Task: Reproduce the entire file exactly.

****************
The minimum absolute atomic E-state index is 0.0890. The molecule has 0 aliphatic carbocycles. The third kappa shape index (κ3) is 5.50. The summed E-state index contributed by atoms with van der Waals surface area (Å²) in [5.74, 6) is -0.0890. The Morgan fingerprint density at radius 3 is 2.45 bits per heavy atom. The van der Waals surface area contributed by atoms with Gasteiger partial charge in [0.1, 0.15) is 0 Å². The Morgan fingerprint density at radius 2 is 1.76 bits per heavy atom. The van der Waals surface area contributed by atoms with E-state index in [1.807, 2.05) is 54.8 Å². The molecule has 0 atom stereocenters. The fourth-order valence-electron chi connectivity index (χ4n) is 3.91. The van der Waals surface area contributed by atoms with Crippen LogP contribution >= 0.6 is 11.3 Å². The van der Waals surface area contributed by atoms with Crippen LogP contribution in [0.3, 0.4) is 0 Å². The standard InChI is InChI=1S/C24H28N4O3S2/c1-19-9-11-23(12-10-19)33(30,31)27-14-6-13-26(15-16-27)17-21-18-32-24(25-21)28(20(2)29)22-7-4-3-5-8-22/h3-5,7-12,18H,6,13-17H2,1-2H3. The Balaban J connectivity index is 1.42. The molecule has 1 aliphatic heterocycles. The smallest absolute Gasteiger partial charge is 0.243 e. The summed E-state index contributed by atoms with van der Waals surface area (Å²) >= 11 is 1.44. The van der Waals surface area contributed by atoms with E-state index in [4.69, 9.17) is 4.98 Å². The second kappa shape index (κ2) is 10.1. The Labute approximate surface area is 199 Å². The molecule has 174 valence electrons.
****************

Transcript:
The minimum absolute atomic E-state index is 0.0890. The molecule has 0 aliphatic carbocycles. The third kappa shape index (κ3) is 5.50. The summed E-state index contributed by atoms with van der Waals surface area (Å²) in [5.74, 6) is -0.0890. The Morgan fingerprint density at radius 3 is 2.45 bits per heavy atom. The van der Waals surface area contributed by atoms with Gasteiger partial charge in [0.1, 0.15) is 0 Å². The Morgan fingerprint density at radius 2 is 1.76 bits per heavy atom. The van der Waals surface area contributed by atoms with E-state index in [1.807, 2.05) is 54.8 Å². The molecule has 0 atom stereocenters. The fourth-order valence-electron chi connectivity index (χ4n) is 3.91. The van der Waals surface area contributed by atoms with Crippen LogP contribution >= 0.6 is 11.3 Å². The van der Waals surface area contributed by atoms with Crippen LogP contribution in [0.3, 0.4) is 0 Å². The standard InChI is InChI=1S/C24H28N4O3S2/c1-19-9-11-23(12-10-19)33(30,31)27-14-6-13-26(15-16-27)17-21-18-32-24(25-21)28(20(2)29)22-7-4-3-5-8-22/h3-5,7-12,18H,6,13-17H2,1-2H3. The Balaban J connectivity index is 1.42. The molecule has 1 aliphatic heterocycles. The smallest absolute Gasteiger partial charge is 0.243 e. The summed E-state index contributed by atoms with van der Waals surface area (Å²) >= 11 is 1.44. The van der Waals surface area contributed by atoms with E-state index in [4.69, 9.17) is 4.98 Å². The second kappa shape index (κ2) is 10.1. The Labute approximate surface area is 199 Å². The molecule has 174 valence electrons.